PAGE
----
Nadella wants to stop talking about individual devices, or even about mobile, and to create 'experiences' which are common across all kinds of screens, gadgets and connections. "While today many people define mobile by devices, Microsoft defines it by experiences," he says. "We're really in the infant stages of the mobile-first world. In the next few years we will see many more new categories evolve and experiences emerge that span a variety of devices of all screen sizes."

The CEO acknowledges that achieving his goals will need "fundamental cultural changes", including management and organizational shake-up, which will prompt groans in many quarters, given what a short time has elapsed since Ballmer's last big restructuring. One of the critical aims of the latest shake-up will be to address criticisms, from the Microsoft board as well as many customers and partners, that development times are too slow for the rapidly changing needs of enterprises, consumers and the mobile world. "Every team across Microsoft must find ways to simplify and move faster, more efficiently," Nadella writes. "We will increase the fluidity of information and ideas by taking actions to flatten the organization and develop leaner business processes."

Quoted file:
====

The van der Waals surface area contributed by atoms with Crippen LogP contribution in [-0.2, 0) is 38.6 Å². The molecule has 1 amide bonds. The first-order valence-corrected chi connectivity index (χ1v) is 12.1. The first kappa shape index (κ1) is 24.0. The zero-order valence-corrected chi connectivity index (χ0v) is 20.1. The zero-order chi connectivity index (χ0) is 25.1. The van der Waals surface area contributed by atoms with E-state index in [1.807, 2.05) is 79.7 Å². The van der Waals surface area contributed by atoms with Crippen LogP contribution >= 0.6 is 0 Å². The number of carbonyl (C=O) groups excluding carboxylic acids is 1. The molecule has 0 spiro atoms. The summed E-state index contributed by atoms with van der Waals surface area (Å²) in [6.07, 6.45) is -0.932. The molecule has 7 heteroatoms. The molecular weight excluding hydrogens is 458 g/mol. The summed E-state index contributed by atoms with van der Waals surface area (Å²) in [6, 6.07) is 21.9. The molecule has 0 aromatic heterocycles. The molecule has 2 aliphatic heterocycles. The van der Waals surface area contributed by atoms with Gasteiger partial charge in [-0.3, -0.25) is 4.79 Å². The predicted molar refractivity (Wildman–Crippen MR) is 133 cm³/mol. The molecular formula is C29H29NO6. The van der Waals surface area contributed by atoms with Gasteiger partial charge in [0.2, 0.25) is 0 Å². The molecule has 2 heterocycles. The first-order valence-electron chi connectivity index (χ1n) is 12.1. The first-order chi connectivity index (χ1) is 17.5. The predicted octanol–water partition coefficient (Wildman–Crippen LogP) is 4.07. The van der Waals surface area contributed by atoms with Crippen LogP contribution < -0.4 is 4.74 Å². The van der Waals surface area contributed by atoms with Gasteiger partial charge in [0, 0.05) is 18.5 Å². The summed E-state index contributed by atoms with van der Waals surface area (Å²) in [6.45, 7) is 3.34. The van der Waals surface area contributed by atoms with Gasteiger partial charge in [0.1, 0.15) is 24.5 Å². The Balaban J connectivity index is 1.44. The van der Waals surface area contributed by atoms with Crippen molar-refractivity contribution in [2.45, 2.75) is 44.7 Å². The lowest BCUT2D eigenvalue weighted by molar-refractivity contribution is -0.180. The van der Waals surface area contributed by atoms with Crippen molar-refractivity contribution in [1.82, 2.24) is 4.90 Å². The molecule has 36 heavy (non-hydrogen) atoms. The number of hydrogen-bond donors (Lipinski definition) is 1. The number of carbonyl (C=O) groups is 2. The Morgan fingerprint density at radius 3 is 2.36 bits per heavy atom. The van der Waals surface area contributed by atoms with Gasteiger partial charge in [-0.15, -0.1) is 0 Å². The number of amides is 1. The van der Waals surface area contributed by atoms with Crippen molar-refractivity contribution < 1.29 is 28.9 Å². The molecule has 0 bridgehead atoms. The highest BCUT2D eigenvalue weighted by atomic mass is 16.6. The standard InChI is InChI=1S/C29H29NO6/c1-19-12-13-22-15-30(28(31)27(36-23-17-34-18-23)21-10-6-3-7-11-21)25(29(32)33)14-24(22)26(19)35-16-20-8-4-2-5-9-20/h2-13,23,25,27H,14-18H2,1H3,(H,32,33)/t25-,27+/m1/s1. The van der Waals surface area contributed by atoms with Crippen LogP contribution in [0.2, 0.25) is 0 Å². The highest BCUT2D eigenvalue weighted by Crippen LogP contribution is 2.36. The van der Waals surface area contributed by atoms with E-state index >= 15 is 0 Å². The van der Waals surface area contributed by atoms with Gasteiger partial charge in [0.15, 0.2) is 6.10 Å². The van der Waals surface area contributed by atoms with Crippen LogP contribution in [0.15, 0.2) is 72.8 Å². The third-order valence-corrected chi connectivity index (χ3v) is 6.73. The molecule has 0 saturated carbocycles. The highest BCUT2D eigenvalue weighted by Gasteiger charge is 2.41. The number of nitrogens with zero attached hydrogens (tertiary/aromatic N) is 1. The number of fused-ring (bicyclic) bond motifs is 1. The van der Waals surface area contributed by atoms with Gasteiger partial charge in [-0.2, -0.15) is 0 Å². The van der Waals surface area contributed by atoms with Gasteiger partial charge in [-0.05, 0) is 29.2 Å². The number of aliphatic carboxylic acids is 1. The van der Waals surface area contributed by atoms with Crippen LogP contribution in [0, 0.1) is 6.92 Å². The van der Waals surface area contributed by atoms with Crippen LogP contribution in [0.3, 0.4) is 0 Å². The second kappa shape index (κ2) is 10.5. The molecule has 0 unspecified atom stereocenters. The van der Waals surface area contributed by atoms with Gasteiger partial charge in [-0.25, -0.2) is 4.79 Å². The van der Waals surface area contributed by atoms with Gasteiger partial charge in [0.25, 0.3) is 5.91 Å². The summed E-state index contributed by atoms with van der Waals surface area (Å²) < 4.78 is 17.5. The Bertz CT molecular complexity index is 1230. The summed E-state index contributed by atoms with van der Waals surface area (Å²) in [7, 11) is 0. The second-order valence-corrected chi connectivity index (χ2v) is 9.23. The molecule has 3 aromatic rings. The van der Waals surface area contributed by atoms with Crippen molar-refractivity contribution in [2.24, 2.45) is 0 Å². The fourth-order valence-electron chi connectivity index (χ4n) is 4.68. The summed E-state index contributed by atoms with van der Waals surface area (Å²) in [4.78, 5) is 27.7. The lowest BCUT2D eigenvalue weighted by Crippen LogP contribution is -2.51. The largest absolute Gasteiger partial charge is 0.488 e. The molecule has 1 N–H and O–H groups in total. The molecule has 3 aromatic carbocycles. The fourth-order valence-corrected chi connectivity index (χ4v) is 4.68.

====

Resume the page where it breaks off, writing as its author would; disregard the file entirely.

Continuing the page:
Flatter structures and streamlined processes usually mean significant layoffs too, and Microsoft's stock leapt to $42.47 on Tuesday morning on Wall Street anticipation of these efficiency drives.

The uptick was prompted by a research note from Nomura's Rick Sherlund, which predicted "bold moves and organizational changes" as well as increasing his earnings forecast from $45 to $50 for the fiscal year. He expects Microsoft to take a $1bn-plus charge related to changes in strategy following the Nokia acquisition - probably connected to major cuts to the 25,000 workforce that came with that transaction.